Siyoni declared hostile witness

Luthando Siyoni is testifying in the Panayiotou murder trial Picture: Eugene Coetzee
Luthando Siyoni is testifying in the Panayiotou murder trial
Picture: Eugene Coetzee

Implications far-reaching for bouncer

A bouncer who allegedly assisted Christopher Panayiotou to have his wife, Jayde, killed, found himself in hot water yesterday when his refusal to answer questions saw Judge Dayalin Chetty declare him a hostile witness.

The implications for Luthando Siyoni are far-reaching, with his Section 204 status protecting him from prosecution for murder now in jeopardy.

Siyoni, 36, who initially told police how he helped his former boss to find hitmen to kidnap and murder Jayde, 29, in April last year, told state advocate Marius Stander yesterday that his refusal to answer questions stemmed from the prosecutor’s decision to discredit him.

“If Mr Stander did not take the decision to discredit me, then I would have answered his questions,” a defiant Siyoni said.

“Now there is not a single question, from anyone in this court, that I will answer.”

Asked by a frustrated Stander if he understood the meaning of being a Section 204 witness, Siyoni responded like so many times before: “I won’t answer that question.”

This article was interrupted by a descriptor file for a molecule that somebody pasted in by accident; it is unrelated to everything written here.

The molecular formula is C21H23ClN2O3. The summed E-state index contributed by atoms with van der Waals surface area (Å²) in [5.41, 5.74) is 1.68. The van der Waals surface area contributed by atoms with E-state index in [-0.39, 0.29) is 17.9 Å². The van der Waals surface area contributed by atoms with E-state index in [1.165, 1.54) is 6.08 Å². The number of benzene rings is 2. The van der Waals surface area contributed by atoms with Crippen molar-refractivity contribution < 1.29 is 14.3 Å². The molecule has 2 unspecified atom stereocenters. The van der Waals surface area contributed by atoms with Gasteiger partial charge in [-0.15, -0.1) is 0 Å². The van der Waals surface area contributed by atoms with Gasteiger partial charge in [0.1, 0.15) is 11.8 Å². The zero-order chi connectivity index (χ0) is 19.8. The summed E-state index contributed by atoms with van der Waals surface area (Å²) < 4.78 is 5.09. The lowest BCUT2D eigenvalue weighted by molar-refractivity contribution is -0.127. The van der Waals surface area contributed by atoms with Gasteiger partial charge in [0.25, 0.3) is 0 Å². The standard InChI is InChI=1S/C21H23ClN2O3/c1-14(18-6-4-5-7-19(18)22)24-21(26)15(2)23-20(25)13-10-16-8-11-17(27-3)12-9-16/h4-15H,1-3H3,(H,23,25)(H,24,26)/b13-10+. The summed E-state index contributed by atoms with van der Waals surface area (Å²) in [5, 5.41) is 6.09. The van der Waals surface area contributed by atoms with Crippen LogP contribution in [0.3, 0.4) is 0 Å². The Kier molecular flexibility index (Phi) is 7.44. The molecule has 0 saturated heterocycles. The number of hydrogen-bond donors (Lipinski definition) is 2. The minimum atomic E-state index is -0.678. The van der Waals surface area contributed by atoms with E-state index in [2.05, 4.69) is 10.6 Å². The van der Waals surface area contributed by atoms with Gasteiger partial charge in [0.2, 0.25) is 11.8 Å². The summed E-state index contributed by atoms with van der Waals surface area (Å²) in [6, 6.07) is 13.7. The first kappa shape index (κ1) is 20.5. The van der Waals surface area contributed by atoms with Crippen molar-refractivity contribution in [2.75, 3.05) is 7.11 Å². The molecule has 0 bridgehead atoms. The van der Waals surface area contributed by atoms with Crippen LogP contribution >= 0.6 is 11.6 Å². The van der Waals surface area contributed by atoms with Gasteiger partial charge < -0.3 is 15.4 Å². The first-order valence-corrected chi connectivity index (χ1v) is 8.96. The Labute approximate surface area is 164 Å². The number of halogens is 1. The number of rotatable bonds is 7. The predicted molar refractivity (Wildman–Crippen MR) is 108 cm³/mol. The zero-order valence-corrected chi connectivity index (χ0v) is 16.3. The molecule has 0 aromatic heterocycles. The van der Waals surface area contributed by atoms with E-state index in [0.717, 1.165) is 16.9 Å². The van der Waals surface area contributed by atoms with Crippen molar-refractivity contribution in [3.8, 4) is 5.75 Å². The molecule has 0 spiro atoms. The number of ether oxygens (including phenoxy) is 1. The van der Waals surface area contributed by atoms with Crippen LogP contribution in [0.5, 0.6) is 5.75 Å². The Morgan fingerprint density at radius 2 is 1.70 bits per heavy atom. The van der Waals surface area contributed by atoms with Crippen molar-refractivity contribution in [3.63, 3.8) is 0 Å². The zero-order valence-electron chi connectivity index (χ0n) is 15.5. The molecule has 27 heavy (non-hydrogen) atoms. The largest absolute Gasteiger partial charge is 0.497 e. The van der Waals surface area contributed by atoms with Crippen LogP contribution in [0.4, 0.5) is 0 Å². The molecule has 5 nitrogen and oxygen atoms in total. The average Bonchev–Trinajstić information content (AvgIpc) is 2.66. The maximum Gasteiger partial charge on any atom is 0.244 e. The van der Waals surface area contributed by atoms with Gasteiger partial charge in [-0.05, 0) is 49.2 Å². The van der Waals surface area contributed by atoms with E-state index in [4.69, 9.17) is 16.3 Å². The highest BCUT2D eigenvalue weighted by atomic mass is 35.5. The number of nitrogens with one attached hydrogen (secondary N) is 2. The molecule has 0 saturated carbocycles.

From time to time, he let his guard down and gave Stander brief answers, before reverting to his mum status. “I just wanted to answer that,” he would remark.

Port Elizabeth criminal attorney Kuban Chetty, who is not related to the judge, said yesterday the job of a Section 204 witness was to answer all questions, and to do so honestly and frankly.

“[Siyoni] has refused to answer questions from the state and indications are now that they will move for him not to be granted immunity from prosecution,” Chetty said.

If this does happen, Siyoni could stand trial separately for the Uitenhage teacher’s murder.

But defence advocate Terry Price SC left Siyoni with much to think about as the case was postponed yesterday, telling him that he wanted to help prove that what he was now saying about being assaulted by the police, and being forced to implicate himself and Panayiotou, 30, was the truth.

But to do so, Price needed Siyoni to answer his questions.

“I want to make something very clear. I am not going to have you charged with perjury or try to discredit you,” Price said.

“I want to prove that you are telling the truth and need your help to do so.”

Siyoni, whose elderly mother sat in the back of the court, said he would seek advice from his attorney, Zolile Ngqeza, and return with an answer for Price today.

Stander, meanwhile, said he would argue that Siyoni had cooperated at all times with the police, was not threatened or assaulted and that the meeting with Panayiotou – an undercover sting which led to his arrest – took place because Siyoni wanted to verify his version.

Stander said further that Siyoni had willingly granted the police access to his Facebook account and his various cellphones to conduct their investigation.

The trial continues today.


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